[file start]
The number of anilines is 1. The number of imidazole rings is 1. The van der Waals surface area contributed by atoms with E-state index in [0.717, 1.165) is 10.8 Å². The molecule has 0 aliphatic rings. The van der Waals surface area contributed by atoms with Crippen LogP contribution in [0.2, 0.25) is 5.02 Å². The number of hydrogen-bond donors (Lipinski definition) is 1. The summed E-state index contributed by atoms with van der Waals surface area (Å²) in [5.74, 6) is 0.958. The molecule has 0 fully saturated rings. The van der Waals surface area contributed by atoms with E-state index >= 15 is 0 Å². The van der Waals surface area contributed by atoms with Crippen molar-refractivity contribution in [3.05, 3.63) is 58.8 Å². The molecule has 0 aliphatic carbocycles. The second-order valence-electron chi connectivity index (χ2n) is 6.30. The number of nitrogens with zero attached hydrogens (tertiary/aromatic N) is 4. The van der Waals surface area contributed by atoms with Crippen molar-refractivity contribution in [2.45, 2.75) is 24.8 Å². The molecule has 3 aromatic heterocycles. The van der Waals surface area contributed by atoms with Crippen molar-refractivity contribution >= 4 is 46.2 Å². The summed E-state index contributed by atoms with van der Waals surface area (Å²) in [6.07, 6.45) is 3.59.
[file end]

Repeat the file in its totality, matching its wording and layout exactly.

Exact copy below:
The number of anilines is 1. The number of imidazole rings is 1. The van der Waals surface area contributed by atoms with E-state index in [0.717, 1.165) is 10.8 Å². The molecule has 0 aliphatic rings. The van der Waals surface area contributed by atoms with Crippen LogP contribution in [0.2, 0.25) is 5.02 Å². The number of hydrogen-bond donors (Lipinski definition) is 1. The summed E-state index contributed by atoms with van der Waals surface area (Å²) in [5.74, 6) is 0.958. The molecule has 0 fully saturated rings. The van der Waals surface area contributed by atoms with E-state index >= 15 is 0 Å². The van der Waals surface area contributed by atoms with Crippen molar-refractivity contribution in [3.05, 3.63) is 58.8 Å². The molecule has 0 aliphatic carbocycles. The second-order valence-electron chi connectivity index (χ2n) is 6.30. The number of nitrogens with zero attached hydrogens (tertiary/aromatic N) is 4. The van der Waals surface area contributed by atoms with Crippen molar-refractivity contribution in [2.45, 2.75) is 24.8 Å². The molecule has 3 aromatic heterocycles. The van der Waals surface area contributed by atoms with Crippen molar-refractivity contribution >= 4 is 46.2 Å². The summed E-state index contributed by atoms with van der Waals surface area (Å²) in [6.07, 6.45) is 3.59.